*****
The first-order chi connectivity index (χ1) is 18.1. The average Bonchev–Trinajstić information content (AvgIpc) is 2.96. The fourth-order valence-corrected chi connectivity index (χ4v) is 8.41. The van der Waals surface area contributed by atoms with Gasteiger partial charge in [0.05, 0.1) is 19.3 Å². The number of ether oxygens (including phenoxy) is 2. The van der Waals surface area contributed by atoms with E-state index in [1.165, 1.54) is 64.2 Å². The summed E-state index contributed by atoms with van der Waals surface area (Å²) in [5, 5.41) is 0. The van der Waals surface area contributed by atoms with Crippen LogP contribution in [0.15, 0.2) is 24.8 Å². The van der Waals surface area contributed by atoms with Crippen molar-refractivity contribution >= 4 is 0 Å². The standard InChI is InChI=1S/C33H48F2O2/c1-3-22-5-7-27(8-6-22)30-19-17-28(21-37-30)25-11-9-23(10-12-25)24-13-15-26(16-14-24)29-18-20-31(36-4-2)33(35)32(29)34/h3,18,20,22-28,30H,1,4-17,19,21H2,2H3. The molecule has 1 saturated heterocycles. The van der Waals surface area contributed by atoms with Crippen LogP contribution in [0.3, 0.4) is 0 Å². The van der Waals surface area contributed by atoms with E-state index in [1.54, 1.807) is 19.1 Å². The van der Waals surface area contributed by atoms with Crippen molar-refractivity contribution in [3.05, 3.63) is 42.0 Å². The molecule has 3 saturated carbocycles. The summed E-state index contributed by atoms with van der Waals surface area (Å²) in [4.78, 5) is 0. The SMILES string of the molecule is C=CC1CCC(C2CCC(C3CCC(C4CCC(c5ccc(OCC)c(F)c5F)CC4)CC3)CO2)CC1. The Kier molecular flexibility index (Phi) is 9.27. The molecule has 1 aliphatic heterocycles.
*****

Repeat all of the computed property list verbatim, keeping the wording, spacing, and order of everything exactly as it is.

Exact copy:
The first-order chi connectivity index (χ1) is 18.1. The average Bonchev–Trinajstić information content (AvgIpc) is 2.96. The fourth-order valence-corrected chi connectivity index (χ4v) is 8.41. The van der Waals surface area contributed by atoms with Gasteiger partial charge in [0.05, 0.1) is 19.3 Å². The number of ether oxygens (including phenoxy) is 2. The van der Waals surface area contributed by atoms with E-state index in [1.165, 1.54) is 64.2 Å². The summed E-state index contributed by atoms with van der Waals surface area (Å²) in [5, 5.41) is 0. The van der Waals surface area contributed by atoms with Crippen LogP contribution in [0.15, 0.2) is 24.8 Å². The van der Waals surface area contributed by atoms with Crippen molar-refractivity contribution >= 4 is 0 Å². The standard InChI is InChI=1S/C33H48F2O2/c1-3-22-5-7-27(8-6-22)30-19-17-28(21-37-30)25-11-9-23(10-12-25)24-13-15-26(16-14-24)29-18-20-31(36-4-2)33(35)32(29)34/h3,18,20,22-28,30H,1,4-17,19,21H2,2H3. The molecule has 1 saturated heterocycles. The van der Waals surface area contributed by atoms with Crippen LogP contribution in [0.3, 0.4) is 0 Å². The van der Waals surface area contributed by atoms with E-state index in [1.54, 1.807) is 19.1 Å². The van der Waals surface area contributed by atoms with Crippen molar-refractivity contribution in [3.05, 3.63) is 42.0 Å². The molecule has 3 saturated carbocycles. The summed E-state index contributed by atoms with van der Waals surface area (Å²) in [4.78, 5) is 0. The SMILES string of the molecule is C=CC1CCC(C2CCC(C3CCC(C4CCC(c5ccc(OCC)c(F)c5F)CC4)CC3)CO2)CC1. The Kier molecular flexibility index (Phi) is 9.27. The molecule has 1 aliphatic heterocycles.